Council member sees options for Wichita libraries in Oklahoma City system
06/08/2014 7:39 AM
08/06/2014 11:22 AM
Wichita City Council member Jeff Blubaugh took a trip last weekend to check out Oklahoma City’s library system. What he saw amazed him.
“It certainly reinforced that people want to use libraries. You’ve got to have what they want,” said Blubaugh, the newest council member who represents District 4 in southeast Wichita.
Blubaugh’s interest in Oklahoma City – on his own dime, including a Bruno Mars concert for his wife’s birthday – was spiked by the structure of its system: seven libraries, many smaller branches around 35,000 square feet, including “a lot of good meeting room,” he said, and a downtown library about 100,000 square feet.
However, the Oklahoma City system doesn’t center around a downtown hub library offering and distributing books, instead operating around a central service center, an idea that has the interest of several council members.
“It’s like a separate center dispatching and organizing what books go where,” Blubaugh said.
The trip comes on the heels of the council’s decision this summer to forgo bonding for a new $29million downtown library. Instead, the council’s focus has shifted to defining Wichita’s libraries of the future.
The discussion is fueled by an internal Wichita library-use report that City Council members say trends toward branch libraries and regionalized Internet learning access.
The report showed circulation at the central library was down 18.4 percent in June from a year ago. It also showed mostly single-digit circulation declines at four regional branches – Alford, Evergreen, Rockwell and Westlink.
The report showed use of electronic books was up 38.5 percent system-wide. But e-books make up only 3,200 – or 1.6 percent – of about 203,000 materials checked out each month.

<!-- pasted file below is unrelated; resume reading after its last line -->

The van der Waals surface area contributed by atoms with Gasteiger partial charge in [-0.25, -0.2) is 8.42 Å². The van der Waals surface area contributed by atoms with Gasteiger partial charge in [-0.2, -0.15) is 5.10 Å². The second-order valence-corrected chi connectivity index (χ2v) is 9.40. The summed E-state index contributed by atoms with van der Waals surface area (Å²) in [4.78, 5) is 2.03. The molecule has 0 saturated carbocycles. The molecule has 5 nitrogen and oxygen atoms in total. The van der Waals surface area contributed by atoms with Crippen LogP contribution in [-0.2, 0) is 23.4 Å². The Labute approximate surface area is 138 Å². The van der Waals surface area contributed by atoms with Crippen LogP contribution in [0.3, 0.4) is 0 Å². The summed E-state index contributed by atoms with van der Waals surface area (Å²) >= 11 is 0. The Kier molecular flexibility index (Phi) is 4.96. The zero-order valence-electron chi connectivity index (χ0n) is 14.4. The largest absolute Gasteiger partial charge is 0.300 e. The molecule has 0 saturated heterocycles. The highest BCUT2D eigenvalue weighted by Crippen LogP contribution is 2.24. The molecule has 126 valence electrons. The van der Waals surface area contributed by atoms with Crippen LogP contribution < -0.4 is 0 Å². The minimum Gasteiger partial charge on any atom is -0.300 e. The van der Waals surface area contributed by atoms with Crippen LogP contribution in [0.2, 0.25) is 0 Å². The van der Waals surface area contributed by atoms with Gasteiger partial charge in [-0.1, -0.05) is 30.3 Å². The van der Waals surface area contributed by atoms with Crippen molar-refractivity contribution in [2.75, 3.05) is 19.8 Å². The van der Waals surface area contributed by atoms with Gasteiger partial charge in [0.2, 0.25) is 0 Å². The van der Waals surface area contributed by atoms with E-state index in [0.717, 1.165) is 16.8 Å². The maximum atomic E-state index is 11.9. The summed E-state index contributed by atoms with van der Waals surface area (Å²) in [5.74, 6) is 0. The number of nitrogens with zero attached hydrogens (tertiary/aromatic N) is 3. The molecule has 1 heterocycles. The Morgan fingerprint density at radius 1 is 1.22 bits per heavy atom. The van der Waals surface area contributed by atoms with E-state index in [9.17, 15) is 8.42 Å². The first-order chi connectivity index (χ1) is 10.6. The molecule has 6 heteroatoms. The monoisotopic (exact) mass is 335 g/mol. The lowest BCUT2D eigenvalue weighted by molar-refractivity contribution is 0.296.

The downtown Oklahoma City library has many of the same issues as Wichita’s downtown facility, Blubaugh said – parking shortages and an influx of homeless people using the building for refuge.
“Really, no one uses it because of the parking problems,” he said. “Parking is a huge issue for the downtown library.”
Branch library attendance is up in Oklahoma City, Blubaugh said, including at the $8million Patience S. Latting Northwest Library that opened in 2012. “That’s a lot cheaper than $30million,” Blubaugh said.
“The branches are very popular, they say. I was big on the age of the people using that library. A lot of diversity in that group, a lot younger than I expected,” Blubaugh said. “They have four librarians at the desk when you walk in and they were all busy. It was a lot like Wal-Mart.”
Blubaugh said the new northwest library is high-tech, with 65 public computers, including 42 in a lab. Most were being used when Blubaugh visited the library, he said.
The Oklahoma City system utilizes RFID tags for books, which is a radio frequency identification that helps cut down theft and allows employees to check a book’s status with a wand that looks like a hand-held security detector.
“They’re really pretty organized down there,” Blubaugh said. “They’re utilizing the latest and greatest technology, and that’s where I’d like us to get.”